Raising enough capital to scale a business is not a walk in the park—this piece answered some of the top questions people ask us about funding their business in 2022.
Securing enough capital is one of the biggest small business challenges.
A study found that 66 percent of small businesses face financial challenges. About 43 percent said that paying operating expenses is the biggest challenge. As a result, several companies have gone down or failed to reach their potential due to insufficient funding.
So, we compiled some of the top questions people ask about funding their small businesses to make raising capital for your company more seamless and effortless. We update this page regularly. So, you can bookmark it and always check back to see what has changed.
So let’s get started.
Several grants are available to fund your business in Nigeria.
For instance, Tony Elumelu Foundation Entrepreneurship Programme offers $5,000 in non-refundable seed funding for businesses in Africa and other African countries. Also, the Africa’s Young Entrepreneur Empowerment Nigeria (AYEEN) can support your business with up to ten million Naira.
GroFin offers between $100,000 and $1.5 million grants for businesses in critical sectors like healthcare, manufacturing, agribusiness, education, energy, and others. The organization has supported over 700 SMEs since 2004.
Other available business grants in Nigeria are:
- Shell LiveWire Funding
- GEM Grant
- African Entrepreneurship Award
- Innovation Prize for Africa
- Africa Women Development Fund
- Unilever Young Entrepreneurs Award
- African Women Innovation and Entrepreneurship
You can see this resource to learn more about business grant opportunities in Nigeria and how to apply for them.
You can get funding for your business by applying for grants.
While securing funding from this source might take some time, unsecured business loans provide your instant cash injection to fund your business. In addition, the funding source doesn’t require you to provide collateral to secure the loans.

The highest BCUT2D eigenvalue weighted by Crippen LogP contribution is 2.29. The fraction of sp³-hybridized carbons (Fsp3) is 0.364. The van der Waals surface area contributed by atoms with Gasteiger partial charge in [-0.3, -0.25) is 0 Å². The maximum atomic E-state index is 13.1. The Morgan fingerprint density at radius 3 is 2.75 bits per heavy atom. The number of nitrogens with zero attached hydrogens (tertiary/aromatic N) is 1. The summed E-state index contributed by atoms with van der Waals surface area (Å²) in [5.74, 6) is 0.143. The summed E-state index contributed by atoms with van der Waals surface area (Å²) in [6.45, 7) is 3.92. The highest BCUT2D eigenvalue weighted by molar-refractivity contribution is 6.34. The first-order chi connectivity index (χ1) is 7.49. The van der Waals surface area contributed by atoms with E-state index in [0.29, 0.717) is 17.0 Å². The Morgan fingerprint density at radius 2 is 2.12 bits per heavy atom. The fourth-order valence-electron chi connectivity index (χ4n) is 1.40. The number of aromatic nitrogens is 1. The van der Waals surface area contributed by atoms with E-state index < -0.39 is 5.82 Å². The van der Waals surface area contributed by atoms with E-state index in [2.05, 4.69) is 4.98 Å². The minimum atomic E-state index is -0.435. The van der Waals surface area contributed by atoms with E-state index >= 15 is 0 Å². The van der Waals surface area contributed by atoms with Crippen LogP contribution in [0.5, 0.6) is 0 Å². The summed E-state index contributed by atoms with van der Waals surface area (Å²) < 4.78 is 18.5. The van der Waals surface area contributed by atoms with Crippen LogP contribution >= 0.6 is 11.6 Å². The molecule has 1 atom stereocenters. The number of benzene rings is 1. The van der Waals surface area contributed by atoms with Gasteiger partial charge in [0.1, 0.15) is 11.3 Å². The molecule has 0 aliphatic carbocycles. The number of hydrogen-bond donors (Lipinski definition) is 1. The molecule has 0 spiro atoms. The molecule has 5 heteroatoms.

You may also raise funds from angel investors. However, it’ll require giving up some equity shares for investment. Nevertheless, it's a great funding option if you don’t mind co-owing your startup.
If you are looking for more funding options, you might want to check out this resource.
Yes, if you want to build a scalable business. No, if you're going to build a lifestyle company.
A lifestyle business is those founders set up to sustain a dependable level of income or provide a distinctive lifestyle, such as the ability to travel, work, or life balance. In contrast, scalable businesses are set up to maximize revenues and develop to their highest potential.
Also, understanding the dark sides of venture funding can help you make a more informed decision, and here are some of them:
- Venture funds mean you’re no longer your boss but will practically be working for your investors
- You might lose control to take your business in the direction you want
- It comes with additional pressure to meet investors’ expectations and milestones
You can check out this resource to learn if venture funding is right for your business.
One small business funding mistake to avoid is overestimating your future revenue.
Some founders whitewash their data to convince creditors. It’s not only unethical; over-representing financial figures can hamper planning, putting the business's financial health at risk. Other mistakes to avoid are raising money too early or too late, not having expert counsel, and not having clear funding objectives.
Underestimating your variable expenses, not accounting for hidden fees, and sourcing loans from multiple sources are some other small business funding mistakes you must avoid.
More information about small business funding mistakes is available in this free resource.